Re: [PATCH 1/4] imap-send: add wrapper to get server credentials if needed
- Date: Mon, 7 Aug 2017 15:42:57 -0400
- From: Jeff King <peff@xxxxxxxx>
- Subject: Re: [PATCH 1/4] imap-send: add wrapper to get server credentials if needed
On Mon, Aug 07, 2017 at 07:18:32PM +0200, Martin Ågren wrote:
> >> "cred.username" is checked further down, but now it will always be NULL,
> >> no?
> > You're right I missed this.
> > Not sure if this is needed though.
> > From what I understand this means the username/password are store for the next access to credential. but in the current state, there is only one.
> > Maybe the credential_approved can be dropped ?
> I'm no credentials-expert, but api-credentials.txt says this:
> "Credential helpers are programs executed by Git to fetch or save
> credentials from and to long-term storage (where "long-term" is simply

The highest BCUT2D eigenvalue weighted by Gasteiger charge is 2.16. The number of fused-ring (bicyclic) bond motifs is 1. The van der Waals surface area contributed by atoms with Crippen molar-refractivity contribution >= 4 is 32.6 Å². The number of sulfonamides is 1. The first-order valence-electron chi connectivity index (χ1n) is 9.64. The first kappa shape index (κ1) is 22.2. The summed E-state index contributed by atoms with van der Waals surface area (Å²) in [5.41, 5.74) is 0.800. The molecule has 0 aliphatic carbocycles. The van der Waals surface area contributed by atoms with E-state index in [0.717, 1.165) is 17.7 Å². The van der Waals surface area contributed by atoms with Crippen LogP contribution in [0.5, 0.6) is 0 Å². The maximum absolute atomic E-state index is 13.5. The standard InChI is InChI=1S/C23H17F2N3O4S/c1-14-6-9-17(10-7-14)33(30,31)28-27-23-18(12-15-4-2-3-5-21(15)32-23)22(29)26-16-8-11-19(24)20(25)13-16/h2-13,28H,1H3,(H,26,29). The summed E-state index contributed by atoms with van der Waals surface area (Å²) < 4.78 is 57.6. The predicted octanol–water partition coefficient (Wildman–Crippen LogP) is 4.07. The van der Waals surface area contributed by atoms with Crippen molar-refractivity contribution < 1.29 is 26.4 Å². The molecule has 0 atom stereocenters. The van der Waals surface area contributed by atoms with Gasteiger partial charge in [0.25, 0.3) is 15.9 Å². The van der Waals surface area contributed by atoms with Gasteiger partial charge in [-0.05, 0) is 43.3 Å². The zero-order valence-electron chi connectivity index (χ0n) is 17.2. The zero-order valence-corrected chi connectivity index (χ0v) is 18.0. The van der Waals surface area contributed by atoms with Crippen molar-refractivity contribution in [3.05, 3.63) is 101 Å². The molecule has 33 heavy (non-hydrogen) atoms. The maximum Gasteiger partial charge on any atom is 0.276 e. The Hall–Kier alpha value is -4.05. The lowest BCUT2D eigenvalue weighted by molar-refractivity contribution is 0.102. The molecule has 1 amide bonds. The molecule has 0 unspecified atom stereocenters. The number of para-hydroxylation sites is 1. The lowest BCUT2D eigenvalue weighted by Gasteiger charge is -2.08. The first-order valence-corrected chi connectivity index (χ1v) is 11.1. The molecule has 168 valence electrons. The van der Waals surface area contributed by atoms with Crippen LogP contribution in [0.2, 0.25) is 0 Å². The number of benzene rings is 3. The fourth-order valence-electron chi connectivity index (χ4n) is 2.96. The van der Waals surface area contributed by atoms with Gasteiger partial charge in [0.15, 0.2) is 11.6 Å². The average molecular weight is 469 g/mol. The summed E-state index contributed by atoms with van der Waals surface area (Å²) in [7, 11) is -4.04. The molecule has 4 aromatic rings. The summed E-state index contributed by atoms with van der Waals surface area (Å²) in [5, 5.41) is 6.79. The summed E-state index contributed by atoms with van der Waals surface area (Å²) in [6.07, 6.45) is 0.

> longer than a single Git process; e.g., credentials may be stored
> in-memory for a few minutes, or indefinitely on disk)."
> So the calls to approve/reject probably do matter in some scenarios.
Right, this is important. credential_fill() may actually prompt the
user, and we'd want to then pass along that credential for storage. Or
the user may have changed their password, and the credential_reject() is
the only thing that prevents us from trying an out-dated password over
> The current code is a bit non-obvious as we just discovered since it
> duplicates the strings (for good reasons, I believe) and then still
> refers to the originals (also for good reasons, I believe). I suppose
> your new function could be called like
> server_fill_credential(&cred, srvc);
> That should limit the impact of the change, but I'm not sure it's a
> brilliant interface. Just my 2c.
That would work. I'm also tempted to say that imap_server_conf could
just store the "struct credential" inside it. We could even potentially
drop its parallel user/pass fields to minimize confusion.
Once upon a time imap-send was a fork of another program, which is why
most of its code isn't well-integrated with Git. But I think at this
point there's very little chance of merging changes back and forth
between the two.
On the other hand, if we're hoping to get rid of this code in favor of
the curl-based approach, then it's not worth spending time on
cosmetic refactoring, as long as it still behaves correctly in the